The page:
The simile ‘Cold and worn like a tramp at the end of a journey’ suggest that Humphreys father’s life has been such a journey that he looks beaten and battered by the end of it. It also highlights how life can be a thrilling or dreadful roller coaster. Like Thomas, Humphrey uses alliteration throughout stanza 2 and 3 by repeating the words ‘Him’ and ‘He’. The use of the technique slows the pace of the poem and the impersonal nouns highlights the difficult relationship between Humphreys and his father. Finally, Humphreys also uses metaphors to signify death. The metaphor ‘He is gone, leaving on your fingers’ implies the poet has dirty fingers as the guilt of him not loving his father is stained on his hands and highlights the fact that the poet is longing for his father’s touch.
Both poems contain images of light, dark, cold and warmth. Dylan Thomas uses energetic and vibrant images to show how passionate he is about living life to the full and to describe his frustration at the though that his father may not have done this. For example, in stanza 2 he creates a dramatic scene by writing ‘Because their words had forked no lightening’ to highlight that we shouldn’t accept death if we haven’t achieved everything we are capable of.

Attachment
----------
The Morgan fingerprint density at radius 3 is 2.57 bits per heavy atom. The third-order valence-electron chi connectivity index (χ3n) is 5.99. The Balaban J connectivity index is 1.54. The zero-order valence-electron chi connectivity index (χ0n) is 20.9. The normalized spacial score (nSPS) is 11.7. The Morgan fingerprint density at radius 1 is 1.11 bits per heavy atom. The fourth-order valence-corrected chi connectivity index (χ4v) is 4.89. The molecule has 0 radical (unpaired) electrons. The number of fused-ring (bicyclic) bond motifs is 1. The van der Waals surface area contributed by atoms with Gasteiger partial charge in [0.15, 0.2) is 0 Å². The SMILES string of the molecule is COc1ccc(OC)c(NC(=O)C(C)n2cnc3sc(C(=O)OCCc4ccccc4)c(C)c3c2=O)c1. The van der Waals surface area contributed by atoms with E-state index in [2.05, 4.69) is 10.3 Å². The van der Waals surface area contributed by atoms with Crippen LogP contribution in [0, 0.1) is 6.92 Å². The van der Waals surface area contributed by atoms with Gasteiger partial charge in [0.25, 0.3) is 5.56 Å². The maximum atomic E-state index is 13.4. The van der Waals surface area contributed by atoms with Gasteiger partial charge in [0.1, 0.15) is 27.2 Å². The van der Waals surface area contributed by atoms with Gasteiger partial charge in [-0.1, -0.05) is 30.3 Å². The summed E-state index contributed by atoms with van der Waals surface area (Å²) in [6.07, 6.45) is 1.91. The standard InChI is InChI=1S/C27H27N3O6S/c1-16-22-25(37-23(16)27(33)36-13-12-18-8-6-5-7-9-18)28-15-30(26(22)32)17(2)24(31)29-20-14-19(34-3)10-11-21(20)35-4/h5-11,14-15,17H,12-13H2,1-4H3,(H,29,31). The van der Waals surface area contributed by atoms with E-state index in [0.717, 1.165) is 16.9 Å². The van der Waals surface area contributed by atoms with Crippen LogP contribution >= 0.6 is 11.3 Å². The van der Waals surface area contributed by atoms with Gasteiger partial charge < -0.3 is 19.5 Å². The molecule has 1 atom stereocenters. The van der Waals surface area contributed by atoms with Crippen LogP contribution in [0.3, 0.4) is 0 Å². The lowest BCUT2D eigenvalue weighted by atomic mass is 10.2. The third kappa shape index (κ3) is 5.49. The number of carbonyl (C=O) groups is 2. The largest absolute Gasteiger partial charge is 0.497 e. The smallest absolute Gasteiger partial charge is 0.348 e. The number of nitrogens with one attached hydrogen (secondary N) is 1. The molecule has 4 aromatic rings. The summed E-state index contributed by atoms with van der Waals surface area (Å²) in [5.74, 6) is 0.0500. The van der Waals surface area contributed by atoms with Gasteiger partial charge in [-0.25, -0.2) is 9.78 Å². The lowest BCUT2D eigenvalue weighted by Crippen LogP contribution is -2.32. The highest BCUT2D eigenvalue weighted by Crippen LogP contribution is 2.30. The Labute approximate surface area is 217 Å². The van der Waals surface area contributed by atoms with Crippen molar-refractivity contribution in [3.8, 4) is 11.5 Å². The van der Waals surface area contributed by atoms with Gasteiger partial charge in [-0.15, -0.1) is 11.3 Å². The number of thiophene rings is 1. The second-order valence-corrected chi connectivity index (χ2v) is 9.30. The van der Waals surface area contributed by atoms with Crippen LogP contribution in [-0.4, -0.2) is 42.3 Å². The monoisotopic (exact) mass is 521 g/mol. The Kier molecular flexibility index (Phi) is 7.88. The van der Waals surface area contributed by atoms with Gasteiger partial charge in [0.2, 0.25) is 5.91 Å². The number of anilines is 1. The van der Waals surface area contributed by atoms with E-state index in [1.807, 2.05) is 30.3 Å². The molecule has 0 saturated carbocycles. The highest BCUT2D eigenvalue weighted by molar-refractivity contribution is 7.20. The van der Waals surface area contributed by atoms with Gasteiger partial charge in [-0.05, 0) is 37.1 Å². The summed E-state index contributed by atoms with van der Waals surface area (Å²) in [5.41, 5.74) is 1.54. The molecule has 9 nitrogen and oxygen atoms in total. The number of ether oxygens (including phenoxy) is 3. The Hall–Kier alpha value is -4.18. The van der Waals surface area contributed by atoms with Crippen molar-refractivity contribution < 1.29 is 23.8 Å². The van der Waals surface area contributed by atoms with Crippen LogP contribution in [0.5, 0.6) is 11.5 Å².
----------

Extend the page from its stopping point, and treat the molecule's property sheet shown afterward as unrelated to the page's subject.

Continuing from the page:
The poem contains many settings of life, for example, ‘the sun if flight’ and ‘sad height’ in the last stanza which suggests his father is standing at the top of a mountain before he descends to death. He also uses the evocative image of a ‘green bay’ when describing how good men have failed to get their ‘frail deeds’ noticed, which creates a sense of humility. His use of the colour green suggest envy towards men who are determined to make the most of life before death and wishes his father would to the same.